Survey about the knowledge of the HIV infection amongst recruits of the German military
Pistorius, A.; Gergen, G.; Willershausen, B.
European Journal of Medical Research 8(4): 154-160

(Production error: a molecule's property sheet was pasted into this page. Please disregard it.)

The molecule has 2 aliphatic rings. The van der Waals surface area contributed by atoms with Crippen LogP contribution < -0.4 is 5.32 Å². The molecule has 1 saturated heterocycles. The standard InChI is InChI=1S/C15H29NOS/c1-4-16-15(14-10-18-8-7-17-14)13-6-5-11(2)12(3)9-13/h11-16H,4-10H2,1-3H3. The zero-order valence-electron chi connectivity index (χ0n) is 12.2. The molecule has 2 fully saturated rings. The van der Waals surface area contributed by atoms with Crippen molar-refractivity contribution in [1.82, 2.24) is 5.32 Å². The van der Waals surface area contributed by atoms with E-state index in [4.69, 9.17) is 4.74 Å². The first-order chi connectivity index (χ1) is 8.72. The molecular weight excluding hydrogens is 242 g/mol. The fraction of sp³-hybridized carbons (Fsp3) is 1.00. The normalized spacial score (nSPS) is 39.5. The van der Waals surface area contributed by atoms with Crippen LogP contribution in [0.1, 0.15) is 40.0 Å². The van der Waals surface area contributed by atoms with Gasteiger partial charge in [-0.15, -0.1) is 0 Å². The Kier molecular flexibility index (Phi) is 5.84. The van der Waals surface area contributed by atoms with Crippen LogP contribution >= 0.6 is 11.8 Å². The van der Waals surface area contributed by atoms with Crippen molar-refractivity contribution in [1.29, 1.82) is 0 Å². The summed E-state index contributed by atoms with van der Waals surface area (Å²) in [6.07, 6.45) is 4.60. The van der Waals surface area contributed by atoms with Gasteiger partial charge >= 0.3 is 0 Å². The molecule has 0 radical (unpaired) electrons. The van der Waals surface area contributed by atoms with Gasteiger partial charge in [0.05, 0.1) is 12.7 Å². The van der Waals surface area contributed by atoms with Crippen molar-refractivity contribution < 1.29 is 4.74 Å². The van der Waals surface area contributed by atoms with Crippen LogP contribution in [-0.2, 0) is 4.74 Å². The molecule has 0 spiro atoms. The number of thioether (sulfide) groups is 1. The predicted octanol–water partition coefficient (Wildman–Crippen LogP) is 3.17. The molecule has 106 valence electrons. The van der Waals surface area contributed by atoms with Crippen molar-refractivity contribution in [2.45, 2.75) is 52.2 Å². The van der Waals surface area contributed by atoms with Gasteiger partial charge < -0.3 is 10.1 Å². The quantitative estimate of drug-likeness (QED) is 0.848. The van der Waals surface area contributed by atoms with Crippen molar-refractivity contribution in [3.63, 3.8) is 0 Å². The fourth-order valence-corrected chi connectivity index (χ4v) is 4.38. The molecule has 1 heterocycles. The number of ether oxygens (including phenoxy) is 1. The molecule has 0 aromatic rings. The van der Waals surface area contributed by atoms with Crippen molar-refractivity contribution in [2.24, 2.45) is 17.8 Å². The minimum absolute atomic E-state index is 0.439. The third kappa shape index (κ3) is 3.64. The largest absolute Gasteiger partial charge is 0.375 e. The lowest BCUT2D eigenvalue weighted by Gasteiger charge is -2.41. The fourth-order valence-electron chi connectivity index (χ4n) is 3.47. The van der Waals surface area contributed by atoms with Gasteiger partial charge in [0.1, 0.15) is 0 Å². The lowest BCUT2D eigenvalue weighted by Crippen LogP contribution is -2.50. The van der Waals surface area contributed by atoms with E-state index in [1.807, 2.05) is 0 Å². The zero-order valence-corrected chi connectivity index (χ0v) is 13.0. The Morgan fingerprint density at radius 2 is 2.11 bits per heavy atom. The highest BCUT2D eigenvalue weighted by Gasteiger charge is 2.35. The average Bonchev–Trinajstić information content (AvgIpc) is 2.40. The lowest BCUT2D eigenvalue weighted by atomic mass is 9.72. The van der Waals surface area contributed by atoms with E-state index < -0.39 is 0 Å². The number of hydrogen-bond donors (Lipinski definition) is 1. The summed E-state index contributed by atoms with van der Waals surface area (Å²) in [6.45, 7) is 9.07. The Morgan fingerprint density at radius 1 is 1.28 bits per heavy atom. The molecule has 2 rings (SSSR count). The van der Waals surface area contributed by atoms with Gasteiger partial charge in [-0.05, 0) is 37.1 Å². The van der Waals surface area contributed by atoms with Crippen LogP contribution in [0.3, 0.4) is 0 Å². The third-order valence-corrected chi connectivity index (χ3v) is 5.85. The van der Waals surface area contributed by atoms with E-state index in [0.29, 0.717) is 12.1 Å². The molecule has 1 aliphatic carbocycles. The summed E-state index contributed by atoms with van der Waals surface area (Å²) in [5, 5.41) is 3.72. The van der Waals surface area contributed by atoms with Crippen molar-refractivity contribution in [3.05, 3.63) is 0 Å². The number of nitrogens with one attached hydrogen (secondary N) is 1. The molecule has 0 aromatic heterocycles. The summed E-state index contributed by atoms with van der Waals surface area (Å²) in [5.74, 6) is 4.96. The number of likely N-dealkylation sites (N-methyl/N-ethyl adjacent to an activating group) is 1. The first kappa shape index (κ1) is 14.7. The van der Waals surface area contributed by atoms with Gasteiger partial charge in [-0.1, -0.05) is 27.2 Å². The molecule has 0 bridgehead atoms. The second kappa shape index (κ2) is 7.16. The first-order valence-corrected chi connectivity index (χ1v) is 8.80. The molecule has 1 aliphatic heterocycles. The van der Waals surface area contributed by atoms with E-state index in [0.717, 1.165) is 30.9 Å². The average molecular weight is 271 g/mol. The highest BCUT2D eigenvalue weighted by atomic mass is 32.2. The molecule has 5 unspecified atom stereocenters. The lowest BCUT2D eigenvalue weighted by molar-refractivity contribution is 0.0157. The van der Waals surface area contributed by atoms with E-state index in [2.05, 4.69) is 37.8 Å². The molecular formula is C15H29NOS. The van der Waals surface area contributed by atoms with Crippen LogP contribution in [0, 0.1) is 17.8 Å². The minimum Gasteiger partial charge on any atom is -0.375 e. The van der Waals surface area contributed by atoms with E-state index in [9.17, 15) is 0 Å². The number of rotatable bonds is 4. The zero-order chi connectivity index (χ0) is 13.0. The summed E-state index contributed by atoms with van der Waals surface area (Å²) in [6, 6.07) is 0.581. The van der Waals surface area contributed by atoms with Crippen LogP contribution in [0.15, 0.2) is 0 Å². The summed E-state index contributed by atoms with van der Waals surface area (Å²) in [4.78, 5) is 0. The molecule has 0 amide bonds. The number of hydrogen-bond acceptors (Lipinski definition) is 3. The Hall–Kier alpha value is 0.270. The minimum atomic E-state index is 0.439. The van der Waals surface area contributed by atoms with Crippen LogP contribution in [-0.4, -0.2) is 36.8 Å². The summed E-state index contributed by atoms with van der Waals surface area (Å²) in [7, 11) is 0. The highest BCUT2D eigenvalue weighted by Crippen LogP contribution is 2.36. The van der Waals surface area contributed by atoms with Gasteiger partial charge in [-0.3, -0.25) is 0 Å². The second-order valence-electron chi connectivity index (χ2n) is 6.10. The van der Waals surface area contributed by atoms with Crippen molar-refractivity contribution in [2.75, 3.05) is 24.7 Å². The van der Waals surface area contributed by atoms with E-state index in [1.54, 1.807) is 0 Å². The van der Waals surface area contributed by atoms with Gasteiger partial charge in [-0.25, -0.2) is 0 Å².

In the complex organizational unit of the German military (Bundeswehr), certain social conflicts and tensions may occur because of potential extreme situations and specific areas of conflict. The aim of this study was to obtain information from German military recruits regarding their knowledge of and behavioral patterns on the subject of HIV/AIDS. 219 Soldiers in the military barracks in the state of Rhineland-Palatinate (Germany) were surveyed by means of a questionnaire (return rate 96.8%). The questionnaire comprised the following subjects: level of and requirements for information, fear of infection, behavioral pattern when in contact with HIV-infected persons as well as attitude towards governmental regulations. 4% of the surveyed soldiers considered their own knowledge about the subject of HIV/AIDS to be very good, 44% as good, 41% as sufficient and 7% as insufficient. 74% considered education to be necessary, and 26% felt it was not necessary. 68% of the surveyed subjects indicated that their protection of choice against infection was fidelity in partnership. 25% were of the opinion that an HIV-infected soldier should be discharged from military services and almost 20% supported that the entire barracks should be informed of such a case. 61% of those who were in favor of an obligatory registration by name (36%) also supported continued observation of the person infected with HIV. According to the surveyed soldiers, certain groups such as blood donors (86%), medical personnel (71%) as well as enlisted soldiers (28%) should receive mandatory testing. The relatively broad spectrum of opinions indicated the necessity to offer sound information and raised the question of an official regulation.